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Thursday, May 19, 2022

And now for a song about the clitoris! The joy of sex education | Theatre

‘I remember the tampon dipped in Ribena,” says Josie Dale-Jones, her fingertips pressed together as if holding on to the string. “The way it swelled up immediately.” In school, Dale-Jones recalls her sex and relationships education as being “near to non-existent”. There was the purple-soaked tampon, the classic condom rolled on to a banana and the “general fear-mongering” of pictures of STIs pinned up on a board. “But never a mention of why you might want to have sex,” she says, rolling her eyes. “Never anything about empathy or pleasure, or how any of it might impact other people.”

With a team of eight performers, Dale-Jones is making a show about sex and relationships for ages five and above. Accompanied by workshops and panel talks, The Family Sex Show tackles topics including boundaries, gender, relationships and masturbation. Through a series of artistic responses and conversations, the group want to help make it easier for anyone, of any age, to talk about these sticky, tricky topics. “I don’t know another subject that we only talk about once and then we tick it off as if it’s done,” Dale-Jones says. “The learning is never over.”

The argument against sex education for younger ages has repeatedly been that education is indoctrination: the more we tell our children about sex, the more tempted they will be. “But there’s so much research that shows the complete opposite,” Dale-Jones says. Avoiding conversations about our bodies and how we use them, she suggests, is far more dangerous. “Knowing your body is about knowing your rights. The more we know, the more we can protect ourselves and each other.” Children aren’t anxious about the idea of the show, she insists. “It’s the older people who feel discomfort in something that’s challenging their preconceptions.”

Her argument is that our understanding of our bodies is critical, for lots of reasons besides sex. “More than half of all children have already experienced body image-based bullying before they leave school. If we’re teaching ideas of ableism and homophobia and racism and queerphobia, why can’t we teach the opposite?”

Early on, the team made the decision for the production to only explore the positive aspects of sex and relationships. “We get the negative and the complex every day. If we make the choice to only put forward positive role models, what impact could that have?” They don’t shy away from the humour that inevitably comes with talking about sex. “Sex and relationships should be full of joy,” Dale-Jones says. “There are so many things that are so brilliant about all this. Why don’t we talk about them?”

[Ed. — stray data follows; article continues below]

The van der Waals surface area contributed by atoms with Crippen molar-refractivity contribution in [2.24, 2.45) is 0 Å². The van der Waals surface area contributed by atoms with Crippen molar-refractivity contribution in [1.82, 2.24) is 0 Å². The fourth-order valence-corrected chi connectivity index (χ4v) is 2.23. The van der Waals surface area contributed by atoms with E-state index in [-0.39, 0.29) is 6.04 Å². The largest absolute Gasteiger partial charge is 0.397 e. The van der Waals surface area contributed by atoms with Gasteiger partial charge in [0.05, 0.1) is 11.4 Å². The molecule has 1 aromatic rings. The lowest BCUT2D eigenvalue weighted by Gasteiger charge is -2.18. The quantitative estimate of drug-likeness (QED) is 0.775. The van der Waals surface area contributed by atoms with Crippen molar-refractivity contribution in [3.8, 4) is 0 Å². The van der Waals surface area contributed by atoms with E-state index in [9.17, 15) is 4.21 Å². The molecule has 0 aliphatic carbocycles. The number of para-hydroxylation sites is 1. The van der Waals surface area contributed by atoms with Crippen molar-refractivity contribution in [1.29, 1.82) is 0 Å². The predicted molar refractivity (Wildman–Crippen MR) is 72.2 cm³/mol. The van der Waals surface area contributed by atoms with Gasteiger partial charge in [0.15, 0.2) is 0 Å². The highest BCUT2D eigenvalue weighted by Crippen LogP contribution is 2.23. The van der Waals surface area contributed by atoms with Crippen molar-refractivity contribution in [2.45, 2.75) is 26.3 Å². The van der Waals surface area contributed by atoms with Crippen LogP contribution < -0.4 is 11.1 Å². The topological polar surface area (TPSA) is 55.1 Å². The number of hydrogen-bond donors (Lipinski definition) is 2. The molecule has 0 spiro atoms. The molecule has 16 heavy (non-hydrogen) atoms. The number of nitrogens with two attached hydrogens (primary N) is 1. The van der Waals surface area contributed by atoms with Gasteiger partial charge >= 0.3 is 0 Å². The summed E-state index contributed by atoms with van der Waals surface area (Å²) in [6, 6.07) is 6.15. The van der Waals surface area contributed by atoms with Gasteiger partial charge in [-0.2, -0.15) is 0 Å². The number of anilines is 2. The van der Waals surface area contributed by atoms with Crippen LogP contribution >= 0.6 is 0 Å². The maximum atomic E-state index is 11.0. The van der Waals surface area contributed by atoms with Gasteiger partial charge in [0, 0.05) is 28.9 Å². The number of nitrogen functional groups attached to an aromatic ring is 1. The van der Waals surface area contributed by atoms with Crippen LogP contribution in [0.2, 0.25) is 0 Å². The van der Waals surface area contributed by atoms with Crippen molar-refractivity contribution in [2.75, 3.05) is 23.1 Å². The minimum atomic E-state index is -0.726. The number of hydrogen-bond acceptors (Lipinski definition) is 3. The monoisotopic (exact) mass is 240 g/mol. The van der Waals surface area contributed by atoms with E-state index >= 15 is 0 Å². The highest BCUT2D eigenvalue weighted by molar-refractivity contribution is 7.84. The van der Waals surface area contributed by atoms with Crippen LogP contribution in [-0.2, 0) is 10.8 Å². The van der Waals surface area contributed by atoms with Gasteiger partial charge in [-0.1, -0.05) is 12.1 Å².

Josie Dale-Jones, producer of The Family Sex Show.
‘It’s the older people who feel discomfort in something that’s challenging their preconceptions’ … Josie Dale-Jones

Alongside the performance, the team have created a podcast for older audiences, this time with the negative and messy bits included. As well as offcuts from the show – such as a reckoning with ableist language and an operatic song about the clitoris – it includes longer, more in-depth discussions about ideas of queerness, pleasure, friendships, and what they all mean to us as individuals.

The Family Sex Show doesn’t pretend to be a lesson telling you everything you need to know, Dale-Jones explains. Instead, it comprises personal stories, movement and song, which serve as confident conversation starters about topics that are too often clumsily handled. “Kids pick up on awkwardness really quickly.” To counter this, the team are working with the School of Sexuality Education, who call their work “unembarrassable”. By encouraging curiosity, Dale-Jones says, they hope to rid these conversations of the associations of shame and fear.

Some parents and guardians, she acknowledges, might be anxious about what to expect. “There’s a lot of trust that an audience member has to give you to come and bring their family,” she says. “That’s why the outreach and wraparound activity for the show has been as big a project as the show itself.” Working alongside the organisation Outspoken Sex Ed, as well as the School of Sexuality Education, there’ll be free workshops available for families a few weeks before the shows, with sex educators on hand to answer questions and build confidence.

It’s no secret that talking to children about sex, relationships, and their bodies can draw negative attention. When Birmingham’s Parkfield community school attempted to integrate an inclusive programme teaching their students that families can come in all shapes and sizes, including with same-sex parents, protesters picketed the school gates. Incidents like this have been fairly frequent over recent years. “We know we will get people who don’t want it to happen,” Dale-Jones says. “There aren’t many of them, but they shout loudly. The main thing is looking after the company, the venues, their staff and the audiences.”

When sex education is boiled down to its core, she says, it’s about “people, and difference, and equality. It all starts with how we look at each other, and how we respect each other.” The need and desire for discussion are far greater than any opposition to it. “If we don’t talk about these things,” she says, “who are we protecting?”

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